‘Tight and nervous,’ Thiem tops No. 1 Djokovic at ATP Finals

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LONDON — Dominic Thiem thought winning his first Grand Slam title at the U.S. Open would make him calmer in the tensest moments of the biggest matches. He realized in his ATP Finals showdown with No. 1 Novak Djokovic how wrong that notion was.

Still, after frittering away four match points in their semifinal Saturday because he was “tight and nervous” during a second-set tiebreaker, Thiem gathered himself. He eventually reeled off seven of the match’s last eight points to get to the final of the season-ending championship.

The No. 3-ranked Thiem ended Djokovic’s bid for a record-tying sixth ATP Finals title, coming through 7-5, 6-7 (10), 7-6 (5) after trailing 4-0 in the concluding tiebreaker.

“What he did from 0-4 in the third-set tiebreaker was just unreal,” said Djokovic, a 17-time Grand Slam champion. “I don’t think I played bad. … He just crushed the ball and everything went in.”

When it ended with Djokovic sailing a forehand long, Thiem dropped his racket and covered his face with his hands.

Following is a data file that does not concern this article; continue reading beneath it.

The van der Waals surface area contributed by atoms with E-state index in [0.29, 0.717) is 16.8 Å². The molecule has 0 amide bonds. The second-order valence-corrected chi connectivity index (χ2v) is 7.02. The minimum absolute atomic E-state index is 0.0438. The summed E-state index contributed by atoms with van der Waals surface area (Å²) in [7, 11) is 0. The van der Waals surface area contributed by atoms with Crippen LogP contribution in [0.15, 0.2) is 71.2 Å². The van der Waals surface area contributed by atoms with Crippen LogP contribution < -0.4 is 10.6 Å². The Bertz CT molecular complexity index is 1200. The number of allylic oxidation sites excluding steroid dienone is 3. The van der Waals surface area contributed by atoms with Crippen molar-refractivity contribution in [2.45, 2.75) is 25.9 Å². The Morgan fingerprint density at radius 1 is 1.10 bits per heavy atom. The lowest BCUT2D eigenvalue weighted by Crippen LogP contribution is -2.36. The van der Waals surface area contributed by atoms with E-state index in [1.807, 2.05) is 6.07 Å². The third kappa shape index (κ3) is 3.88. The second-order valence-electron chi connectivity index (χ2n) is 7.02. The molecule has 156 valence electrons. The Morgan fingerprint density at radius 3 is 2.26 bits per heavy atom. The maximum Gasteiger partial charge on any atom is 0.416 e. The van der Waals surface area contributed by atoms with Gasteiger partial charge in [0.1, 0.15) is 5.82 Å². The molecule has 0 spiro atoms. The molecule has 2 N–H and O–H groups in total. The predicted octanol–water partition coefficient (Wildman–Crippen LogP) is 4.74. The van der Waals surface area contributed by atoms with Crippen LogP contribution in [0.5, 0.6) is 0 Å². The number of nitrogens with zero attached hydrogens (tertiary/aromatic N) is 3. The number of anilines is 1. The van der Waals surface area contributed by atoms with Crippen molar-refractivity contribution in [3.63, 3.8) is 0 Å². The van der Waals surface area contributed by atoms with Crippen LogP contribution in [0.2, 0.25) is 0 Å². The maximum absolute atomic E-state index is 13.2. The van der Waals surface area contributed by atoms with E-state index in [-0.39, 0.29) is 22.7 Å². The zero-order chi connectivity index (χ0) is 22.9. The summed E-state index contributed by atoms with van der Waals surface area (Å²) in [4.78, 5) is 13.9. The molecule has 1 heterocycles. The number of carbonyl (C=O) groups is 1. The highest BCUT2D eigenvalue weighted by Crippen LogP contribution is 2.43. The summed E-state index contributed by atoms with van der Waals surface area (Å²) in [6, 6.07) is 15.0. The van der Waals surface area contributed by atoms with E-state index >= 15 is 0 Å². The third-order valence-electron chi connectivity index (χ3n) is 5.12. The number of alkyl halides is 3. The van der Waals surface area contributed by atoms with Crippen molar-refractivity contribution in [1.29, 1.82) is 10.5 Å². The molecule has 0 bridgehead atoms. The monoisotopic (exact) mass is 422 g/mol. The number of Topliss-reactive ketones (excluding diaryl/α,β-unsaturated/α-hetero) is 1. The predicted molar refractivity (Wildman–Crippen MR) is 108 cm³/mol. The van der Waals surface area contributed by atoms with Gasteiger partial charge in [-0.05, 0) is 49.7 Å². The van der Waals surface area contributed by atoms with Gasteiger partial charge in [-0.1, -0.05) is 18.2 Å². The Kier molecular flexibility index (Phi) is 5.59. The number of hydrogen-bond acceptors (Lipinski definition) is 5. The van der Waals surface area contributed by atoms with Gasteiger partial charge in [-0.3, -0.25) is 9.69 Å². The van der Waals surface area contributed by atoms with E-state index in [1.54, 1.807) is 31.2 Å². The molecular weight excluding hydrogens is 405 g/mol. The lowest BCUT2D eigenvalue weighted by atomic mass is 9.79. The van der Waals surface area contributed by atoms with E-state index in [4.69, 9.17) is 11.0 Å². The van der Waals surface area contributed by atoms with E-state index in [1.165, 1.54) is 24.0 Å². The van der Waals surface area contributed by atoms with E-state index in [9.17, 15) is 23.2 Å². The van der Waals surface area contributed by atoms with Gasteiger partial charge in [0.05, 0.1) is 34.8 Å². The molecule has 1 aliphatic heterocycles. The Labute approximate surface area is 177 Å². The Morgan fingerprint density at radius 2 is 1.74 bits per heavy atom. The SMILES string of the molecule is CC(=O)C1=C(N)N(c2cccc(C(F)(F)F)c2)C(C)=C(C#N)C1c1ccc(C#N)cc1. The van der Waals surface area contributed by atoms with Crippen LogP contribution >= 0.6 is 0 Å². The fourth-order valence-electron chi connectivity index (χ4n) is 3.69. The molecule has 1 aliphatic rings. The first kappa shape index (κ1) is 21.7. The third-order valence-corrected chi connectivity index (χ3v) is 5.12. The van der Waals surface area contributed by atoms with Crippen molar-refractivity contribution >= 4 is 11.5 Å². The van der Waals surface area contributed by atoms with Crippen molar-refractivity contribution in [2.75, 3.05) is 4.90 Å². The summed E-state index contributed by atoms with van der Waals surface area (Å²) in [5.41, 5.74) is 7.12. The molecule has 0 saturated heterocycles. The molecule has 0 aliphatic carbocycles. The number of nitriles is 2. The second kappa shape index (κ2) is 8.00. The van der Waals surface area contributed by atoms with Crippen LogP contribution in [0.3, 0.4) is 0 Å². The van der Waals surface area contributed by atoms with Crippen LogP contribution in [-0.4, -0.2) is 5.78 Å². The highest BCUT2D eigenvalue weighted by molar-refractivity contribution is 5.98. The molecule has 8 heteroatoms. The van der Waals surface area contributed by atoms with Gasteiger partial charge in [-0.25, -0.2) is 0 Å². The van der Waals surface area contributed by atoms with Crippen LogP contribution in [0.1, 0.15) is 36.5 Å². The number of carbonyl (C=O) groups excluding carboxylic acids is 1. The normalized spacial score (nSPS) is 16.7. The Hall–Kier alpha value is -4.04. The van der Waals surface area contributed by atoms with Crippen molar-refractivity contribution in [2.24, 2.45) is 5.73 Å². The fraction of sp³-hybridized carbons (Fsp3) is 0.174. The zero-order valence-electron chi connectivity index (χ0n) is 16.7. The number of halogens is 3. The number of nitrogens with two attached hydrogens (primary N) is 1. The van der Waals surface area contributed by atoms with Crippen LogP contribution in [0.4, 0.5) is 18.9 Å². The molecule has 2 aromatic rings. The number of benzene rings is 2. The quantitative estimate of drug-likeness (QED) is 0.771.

Thiem could have closed things more than an hour earlier. But in the earlier tiebreaker, Thiem acknowledged, “I was mentally not that strong.”

His 300th career match win put him in the final of the season-ending tournament for the second straight year; he was the runner-up to Stefanos Tsitsipas in 2019.

No. 2 Rafael Nadal was scheduled to face No. 4 Daniil Medvedev in the second semifinal. None of the last three men in the field has won the tournament, meaning there will be a sixth different champion over the past six years, the longest such stretch since 1974-79.

It’s the first time since 2004 that the top four players in the rankings filled the four semifinal slots for the ATP Finals. This year’s group is quite a quartet: They won the past 10 Grand Slam titles and the last nine Masters 1000 trophies.

Djokovic, already assured of finishing the year ranked No. 1 for a record-tying sixth time, was trying to match Roger Federer’s mark of six ATP Finals trophies.

In Saturday’s rematch of February’s Australian Open final, in which Djokovic beat Thiem in five sets, there were plenty of long baseline exchanges on the indoor hard court – where things were quiet because spectators were banned due to the coronavirus pandemic – and few break chances for either player.

Thiem faced three break points and saved them all, quite an achievement against supreme returner Djokovic. And while Thiem managed to produce only a pair of break points, he used one of those to take a 6-5 lead in the opening set.

In the second, Thiem’s ace put him ahead 6-5 in the tiebreaker, one point from victory.

But Djokovic saved that initial chance with a 127 mph service winner. Thiem’s next opportunity to win came at 7-6, but he double-faulted.

“I was, like, so tight in my whole body,” Thiem said.

The third was at 9-8, when he pushed a down-the-line forehand wide. At 10-9, Djokovic erased No. 4 with a forehand that landed right on a line.

That began a three-point run by Djokovic to steal the set and prolong the match.